I have an interest in facilitating workshops on neurodiversity/disability history and experiences, working with young people and participatory art.
Geffrye Museum – 2014
I worked on an HLF Young Roots heritage project called ‘Centenary Celebrations’ interpreting the 100 years history of the Geffrye Museum and 300-year history of the almshouses. I assisted the youth led steering group who decided on the design of the exhibition and interactive timeline. I also worked with young disabled people who interpreted the collection with art that was displayed in the exhibition. A main part of my role was sourcing Young Tour Guides who delivered monthly tours to visitors to the museum. I developed a self-guiding teaching resource by creating ‘themed’ research packs to enable young people to write and deliver their own tours of the exhibition.
TOWIEthics – 2016
Working with Emergency Exit Arts and the Bishopsgate Institute I put together a toolkit for best practice for working with young people on heritage projects.
I was previously a member of TOWIEthics for the ‘Radical Citizenship’ project. Exploring citizenship in the UK and across the world from the 1950s to today using the newly enquired Mondcivitan Republic (a world citizens political movement established in 1956 influenced by the World War II for a world without boarders) archive at the Bishopsgate Institute. The project came about as the Bishopsgate Institute wanted to allow the opportunity for the archive to be interpreted, accessible and used by the general public. TOWIEthics were the first to look through the 12 boxes of archive material since being re-homed at the Bishopsgate Institute. As a team we delivered events based on the Mondcivitian Republic and developed citizenship learning resources for schools. I worked on developing learning resources for primary schools. We worked with an illustrator to design ‘Challenge Cards’ that could be used by teachers to have engaging debates with students. We had cards that focussed on worldwide issues such as war or climate change to cards that supported conversations around citizenship in the school playground such as bullying or body image.
Tate Exchange – 2018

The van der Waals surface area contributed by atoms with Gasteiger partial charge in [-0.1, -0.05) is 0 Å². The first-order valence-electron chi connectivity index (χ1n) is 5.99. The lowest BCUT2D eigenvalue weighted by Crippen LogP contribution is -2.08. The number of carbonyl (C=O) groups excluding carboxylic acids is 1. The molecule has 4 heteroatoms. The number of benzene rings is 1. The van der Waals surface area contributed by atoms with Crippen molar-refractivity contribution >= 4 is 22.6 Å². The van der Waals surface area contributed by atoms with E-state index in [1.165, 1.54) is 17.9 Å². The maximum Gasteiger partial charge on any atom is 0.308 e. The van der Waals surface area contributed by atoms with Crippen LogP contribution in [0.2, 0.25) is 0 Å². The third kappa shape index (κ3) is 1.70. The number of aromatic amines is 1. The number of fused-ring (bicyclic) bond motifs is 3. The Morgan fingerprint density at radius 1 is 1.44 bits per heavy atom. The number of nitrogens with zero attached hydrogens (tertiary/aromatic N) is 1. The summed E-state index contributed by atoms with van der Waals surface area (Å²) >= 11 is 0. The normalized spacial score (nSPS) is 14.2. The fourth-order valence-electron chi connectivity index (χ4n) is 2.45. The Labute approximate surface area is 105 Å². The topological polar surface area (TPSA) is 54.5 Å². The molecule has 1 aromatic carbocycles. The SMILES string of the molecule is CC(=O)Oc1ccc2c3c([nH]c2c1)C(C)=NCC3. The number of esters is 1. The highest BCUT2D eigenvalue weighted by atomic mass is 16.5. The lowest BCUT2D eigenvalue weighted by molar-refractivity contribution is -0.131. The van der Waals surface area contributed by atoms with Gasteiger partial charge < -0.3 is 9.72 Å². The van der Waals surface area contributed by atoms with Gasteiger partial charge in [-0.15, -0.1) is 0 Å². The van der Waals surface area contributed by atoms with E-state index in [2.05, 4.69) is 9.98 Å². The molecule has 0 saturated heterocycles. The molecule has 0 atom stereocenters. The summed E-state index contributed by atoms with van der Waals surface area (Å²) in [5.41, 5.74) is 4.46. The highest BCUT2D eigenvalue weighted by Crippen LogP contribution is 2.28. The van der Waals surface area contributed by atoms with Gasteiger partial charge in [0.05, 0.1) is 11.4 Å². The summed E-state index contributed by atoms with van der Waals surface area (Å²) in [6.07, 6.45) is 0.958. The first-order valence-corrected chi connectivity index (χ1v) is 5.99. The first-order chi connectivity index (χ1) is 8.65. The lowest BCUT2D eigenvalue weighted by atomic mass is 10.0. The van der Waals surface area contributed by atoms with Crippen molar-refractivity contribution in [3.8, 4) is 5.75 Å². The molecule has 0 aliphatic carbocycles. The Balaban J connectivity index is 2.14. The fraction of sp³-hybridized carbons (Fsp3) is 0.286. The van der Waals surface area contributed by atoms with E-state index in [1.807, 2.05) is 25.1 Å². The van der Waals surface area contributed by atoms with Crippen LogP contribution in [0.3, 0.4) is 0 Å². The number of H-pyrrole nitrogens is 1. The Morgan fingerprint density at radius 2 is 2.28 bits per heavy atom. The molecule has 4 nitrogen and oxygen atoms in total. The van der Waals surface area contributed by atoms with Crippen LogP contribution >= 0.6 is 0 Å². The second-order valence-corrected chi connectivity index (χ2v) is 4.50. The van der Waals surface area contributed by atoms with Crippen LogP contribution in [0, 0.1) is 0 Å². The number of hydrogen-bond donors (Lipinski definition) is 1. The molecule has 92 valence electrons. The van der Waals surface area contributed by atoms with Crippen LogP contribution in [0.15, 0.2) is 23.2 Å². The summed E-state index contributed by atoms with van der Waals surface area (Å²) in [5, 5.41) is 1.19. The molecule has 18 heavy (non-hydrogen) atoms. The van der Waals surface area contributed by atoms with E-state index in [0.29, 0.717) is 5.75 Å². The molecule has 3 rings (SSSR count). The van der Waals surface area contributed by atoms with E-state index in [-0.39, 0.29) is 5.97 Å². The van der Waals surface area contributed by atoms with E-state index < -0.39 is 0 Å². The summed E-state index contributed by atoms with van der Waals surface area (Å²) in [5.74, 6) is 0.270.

During my MA we spent a week at the Tate Modern as part of their Tate Exchange. In groups we had a day to plan an activity each and then 4 days to deliver the activities. Visitors wrapped wool around a gazebo frame covering every inch in wool and they took a photocopy of their hands then tided them on to the frame. Over the week we could see how many people were involved in creating the structure.
Wellcome Collection – 2018
In April 2018 I delivered a session at the Wellcome Collection ‘Open Platform’ titled ‘To label, or not to label, that is the question? How does neurology affect how we experience the world and how others experience us? Join a conversation about neurodivergence’. I displayed my neurodiversity timeline showing a brief history alongside Wellcome Collection library books and archive material, I made 13 statements for example ‘focusing on neurodivergent celebrities has a positive impact’ we debated about the statements and to end the event visitors wrote a message to Percy F the first ‘dyslexic’ and placed it on his plinth.
I also participated at the Museum Association Festival of Change in Manchester, 2017. I created the ‘Museum of the Labelled’ and made a start on my timeline telling the outline of the history of neurodiversity. I also wrote the ‘labels’ on luggage tags of the previous names used for example dyspraxia has previously been known as clumsy childhood syndrome to help museums find objects in their collection.
‘Unsophisticated Art’ at the MERL – 2021
For the 51 Voices project which was supported by the University of Reading Diversity and Inclusion Fund. I ran three workshops for participants to come and explore ‘unsophisticated art’ through photography and projection mapping. Taking inspiration from “Black Eyes & Lemonade” an exhibition that took place at the Whitechapel Art Gallery in London during the Festival of Britain in 1951. The exhibition showcased everyday objects made in Britain for example birthday cards, needle work, cakes, toys, corn dollies to souvenirs from museum gift shops…Objects you wouldn’t see in museums and art galleries. We used our phones to take photographs of everyday objects to then project into the eye of a scanned and enlarged exhibition catalogue.